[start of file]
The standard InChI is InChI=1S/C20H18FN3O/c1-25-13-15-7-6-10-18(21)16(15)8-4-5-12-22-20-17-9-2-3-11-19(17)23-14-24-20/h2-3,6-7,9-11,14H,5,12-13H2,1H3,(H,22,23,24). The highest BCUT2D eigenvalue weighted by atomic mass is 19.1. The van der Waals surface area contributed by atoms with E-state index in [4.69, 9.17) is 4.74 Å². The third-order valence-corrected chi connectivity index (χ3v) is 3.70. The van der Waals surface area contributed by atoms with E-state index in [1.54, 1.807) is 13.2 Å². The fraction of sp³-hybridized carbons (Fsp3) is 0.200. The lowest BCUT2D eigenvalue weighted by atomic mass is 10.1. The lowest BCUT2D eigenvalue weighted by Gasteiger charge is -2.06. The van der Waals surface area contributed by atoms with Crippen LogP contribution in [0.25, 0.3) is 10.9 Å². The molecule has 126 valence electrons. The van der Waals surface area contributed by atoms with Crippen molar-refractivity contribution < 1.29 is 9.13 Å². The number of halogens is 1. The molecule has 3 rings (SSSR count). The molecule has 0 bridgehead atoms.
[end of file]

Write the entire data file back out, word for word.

The standard InChI is InChI=1S/C20H18FN3O/c1-25-13-15-7-6-10-18(21)16(15)8-4-5-12-22-20-17-9-2-3-11-19(17)23-14-24-20/h2-3,6-7,9-11,14H,5,12-13H2,1H3,(H,22,23,24). The highest BCUT2D eigenvalue weighted by atomic mass is 19.1. The van der Waals surface area contributed by atoms with E-state index in [4.69, 9.17) is 4.74 Å². The third-order valence-corrected chi connectivity index (χ3v) is 3.70. The van der Waals surface area contributed by atoms with E-state index in [1.54, 1.807) is 13.2 Å². The fraction of sp³-hybridized carbons (Fsp3) is 0.200. The lowest BCUT2D eigenvalue weighted by atomic mass is 10.1. The lowest BCUT2D eigenvalue weighted by Gasteiger charge is -2.06. The van der Waals surface area contributed by atoms with Crippen LogP contribution in [0.25, 0.3) is 10.9 Å². The molecule has 126 valence electrons. The van der Waals surface area contributed by atoms with Crippen molar-refractivity contribution < 1.29 is 9.13 Å². The number of halogens is 1. The molecule has 3 rings (SSSR count). The molecule has 0 bridgehead atoms.